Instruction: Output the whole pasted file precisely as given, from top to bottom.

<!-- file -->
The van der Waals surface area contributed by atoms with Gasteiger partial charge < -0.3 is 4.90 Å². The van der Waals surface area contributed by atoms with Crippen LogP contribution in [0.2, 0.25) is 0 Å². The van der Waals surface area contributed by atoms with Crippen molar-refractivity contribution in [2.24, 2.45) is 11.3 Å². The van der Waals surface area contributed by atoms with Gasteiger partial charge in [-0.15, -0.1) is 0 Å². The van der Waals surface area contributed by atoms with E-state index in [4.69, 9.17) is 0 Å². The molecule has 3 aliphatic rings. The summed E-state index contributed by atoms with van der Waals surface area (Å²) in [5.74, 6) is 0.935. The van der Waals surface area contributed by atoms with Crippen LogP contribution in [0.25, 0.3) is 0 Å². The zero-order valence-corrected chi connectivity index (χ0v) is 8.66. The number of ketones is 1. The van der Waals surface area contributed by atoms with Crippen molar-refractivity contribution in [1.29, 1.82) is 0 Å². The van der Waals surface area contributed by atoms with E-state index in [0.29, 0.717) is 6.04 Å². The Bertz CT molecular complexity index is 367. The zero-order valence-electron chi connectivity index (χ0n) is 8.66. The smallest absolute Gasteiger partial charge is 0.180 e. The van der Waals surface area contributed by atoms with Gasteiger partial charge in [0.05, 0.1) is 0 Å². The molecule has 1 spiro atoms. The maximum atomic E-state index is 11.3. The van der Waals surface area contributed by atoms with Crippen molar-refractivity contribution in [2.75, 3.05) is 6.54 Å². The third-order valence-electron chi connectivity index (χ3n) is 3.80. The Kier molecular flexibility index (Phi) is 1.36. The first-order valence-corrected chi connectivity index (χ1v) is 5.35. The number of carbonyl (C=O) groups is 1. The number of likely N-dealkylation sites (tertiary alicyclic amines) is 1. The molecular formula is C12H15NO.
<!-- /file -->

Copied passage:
The van der Waals surface area contributed by atoms with Gasteiger partial charge < -0.3 is 4.90 Å². The van der Waals surface area contributed by atoms with Crippen LogP contribution in [0.2, 0.25) is 0 Å². The van der Waals surface area contributed by atoms with Crippen molar-refractivity contribution in [2.24, 2.45) is 11.3 Å². The van der Waals surface area contributed by atoms with Gasteiger partial charge in [-0.15, -0.1) is 0 Å². The van der Waals surface area contributed by atoms with E-state index in [4.69, 9.17) is 0 Å². The molecule has 3 aliphatic rings. The summed E-state index contributed by atoms with van der Waals surface area (Å²) in [5.74, 6) is 0.935. The van der Waals surface area contributed by atoms with Crippen LogP contribution in [0.25, 0.3) is 0 Å². The zero-order valence-corrected chi connectivity index (χ0v) is 8.66. The number of ketones is 1. The van der Waals surface area contributed by atoms with Crippen molar-refractivity contribution in [1.29, 1.82) is 0 Å². The van der Waals surface area contributed by atoms with E-state index in [0.29, 0.717) is 6.04 Å². The Bertz CT molecular complexity index is 367. The zero-order valence-electron chi connectivity index (χ0n) is 8.66. The smallest absolute Gasteiger partial charge is 0.180 e. The van der Waals surface area contributed by atoms with Gasteiger partial charge in [0.05, 0.1) is 0 Å². The molecule has 1 spiro atoms. The maximum atomic E-state index is 11.3. The van der Waals surface area contributed by atoms with Crippen molar-refractivity contribution in [2.75, 3.05) is 6.54 Å². The third-order valence-electron chi connectivity index (χ3n) is 3.80. The Kier molecular flexibility index (Phi) is 1.36. The first-order valence-corrected chi connectivity index (χ1v) is 5.35. The number of carbonyl (C=O) groups is 1. The number of likely N-dealkylation sites (tertiary alicyclic amines) is 1. The molecular formula is C12H15NO.